The off-boresight stuff/capability prolly only has a requirement for 100 degrees left or right of the nose. So that's where cueing from the helmet counts. Looking over your shoulder is not the optimum scenario, so use the sensors and get some separation, turn back into the fight and shoot. Your cosmic missile is not gonna do a 180 to hit the enema.

Over at Foxtrat Alpha, the clueless folks are having a field day with the issue and I can not believe anyone that can figure out the forum format and type does not have a clue about the F-35. They don't even know about live fire missile and JDAM tests or mostly anything else. Talk about basement dwellers, sheesh.

We need to set up a scenario for them as with Clancy's "Rainbow Six" solution for the greenies, set up the arena for a CAS/capture the flag scenario within an average technological country they are invading and let them fly their Hogs and Rhinos and Eagles and Vipers and Tiffies against a small number of Raptors and Stubbies over said country with an average IAD that has one or two of the "latest", but mostly 'raqi One missiles and manpads. They may try this at Red Flag, and MD and I can tell you what will happen.

The next week we reverse and have our Raptors and Growlers and Stubbies and Bones try the same thing against their identical IAD and 3rd/4th gen assets.

As far as BFM and ACT go, the gees and instant AoA are neat, but what counts is sustained turn rate and maintaining energy. The "awareness" of the playing field is prolly the best thing going for the Stubbie, and is better than the Raptor. Having a low RCS is the icing on the cake.

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Dragon029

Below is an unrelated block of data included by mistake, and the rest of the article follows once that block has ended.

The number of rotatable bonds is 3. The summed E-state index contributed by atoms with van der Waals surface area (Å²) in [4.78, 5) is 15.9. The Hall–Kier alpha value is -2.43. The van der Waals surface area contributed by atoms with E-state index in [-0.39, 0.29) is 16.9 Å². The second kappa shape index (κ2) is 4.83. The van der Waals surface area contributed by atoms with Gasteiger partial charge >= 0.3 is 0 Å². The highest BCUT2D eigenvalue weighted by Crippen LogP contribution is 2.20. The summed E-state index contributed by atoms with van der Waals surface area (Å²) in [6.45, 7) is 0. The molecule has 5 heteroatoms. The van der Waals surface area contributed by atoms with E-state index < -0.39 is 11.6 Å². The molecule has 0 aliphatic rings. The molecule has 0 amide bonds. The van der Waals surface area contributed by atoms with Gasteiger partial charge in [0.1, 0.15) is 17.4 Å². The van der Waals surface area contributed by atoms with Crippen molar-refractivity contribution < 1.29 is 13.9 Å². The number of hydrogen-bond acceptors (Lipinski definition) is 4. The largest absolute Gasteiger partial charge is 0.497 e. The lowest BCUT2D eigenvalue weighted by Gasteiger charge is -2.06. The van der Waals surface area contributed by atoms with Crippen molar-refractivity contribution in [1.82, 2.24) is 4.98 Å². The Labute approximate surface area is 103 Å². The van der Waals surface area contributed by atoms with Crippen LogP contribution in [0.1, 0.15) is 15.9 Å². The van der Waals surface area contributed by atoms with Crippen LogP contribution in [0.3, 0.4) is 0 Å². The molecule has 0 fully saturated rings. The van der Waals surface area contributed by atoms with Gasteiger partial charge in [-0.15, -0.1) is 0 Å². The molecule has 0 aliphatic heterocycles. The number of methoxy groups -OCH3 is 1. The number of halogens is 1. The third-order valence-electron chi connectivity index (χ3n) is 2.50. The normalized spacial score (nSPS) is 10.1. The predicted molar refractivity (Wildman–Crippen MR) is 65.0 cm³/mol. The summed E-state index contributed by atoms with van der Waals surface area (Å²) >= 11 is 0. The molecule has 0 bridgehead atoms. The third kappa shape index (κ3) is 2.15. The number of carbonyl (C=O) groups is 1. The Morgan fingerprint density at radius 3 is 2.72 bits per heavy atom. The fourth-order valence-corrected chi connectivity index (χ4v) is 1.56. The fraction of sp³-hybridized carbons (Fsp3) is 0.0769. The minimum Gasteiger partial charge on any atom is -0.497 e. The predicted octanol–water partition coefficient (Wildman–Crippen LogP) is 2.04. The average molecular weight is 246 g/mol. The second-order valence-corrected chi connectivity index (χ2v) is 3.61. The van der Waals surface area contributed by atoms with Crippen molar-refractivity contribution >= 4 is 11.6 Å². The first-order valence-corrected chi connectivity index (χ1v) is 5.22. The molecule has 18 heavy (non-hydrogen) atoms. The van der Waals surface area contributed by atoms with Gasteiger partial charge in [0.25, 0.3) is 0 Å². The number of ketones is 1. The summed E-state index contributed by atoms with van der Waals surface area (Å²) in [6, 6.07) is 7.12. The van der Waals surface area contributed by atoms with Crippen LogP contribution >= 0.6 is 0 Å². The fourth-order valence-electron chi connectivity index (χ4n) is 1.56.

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Unread post30 Jun 2015, 16:59

gabriele wrote:Even when DAS imagery is fully operational on the helmet, though, won't turning your head around still be necessary to actually have it display what's to your back and, more importantly, aim the short range AAMs? The way i understand it, you see through obstacles, but you have to turn your head in the direction that intests you (also because it would be horribly disorientating to have helmet visor imagery not in sync with what you are doing, i'm guessing).
You can have the rear imagery on a portion of the cockpit screen, but it is not as intuitive and wouldn't allow missile aiming...?


Because it's a digital system there's a myriad of potential ways they could display the imagery - for example, rather having imagery on the cockpit panoramic display, you could have a panoramic rear view in your visor, or a little hemispherical one down in the corner, considering that you only really need to know where they are relative to you. From there you've got HOTAS and voice controls that can handle the selection of targets. The enemy starts to get too close to the center of that hemispherical view, just say "Target One, Fox Three" and off goes a missile towards the guy chasing you.
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Unread post30 Jun 2015, 17:01

gabriele wrote:
uclass wrote:Source for that?


“When we did the first dogfight in January, they said, ‘you have no limits,’” says Nelson. “It was loads monitoring, so they could tell if we ever broke something. It was a confidence builder for the rest of the fleet because there is no real difference structurally between AF-2 and the rest of the airplanes.” AF-2 was the first F-35 to be flown to 9g+ and -3g, and to roll at design-load factor. The aircraft, which was also the first Joint Strike Fighter to be intentionally flown in significant airframe buffet at all angles of attack, was calibrated for inflight loads measurements prior to ferrying to Edwards in 2010.

The operational maneuver tests were conducted to see “how it would look like against an F-16 in the airspace,” says Col. Rod “Trash” Cregier, F-35 program director. “It was an early look at any control laws that may need to be tweaked to enable it to fly better in future. You can definitely tweak it—that’s the option.”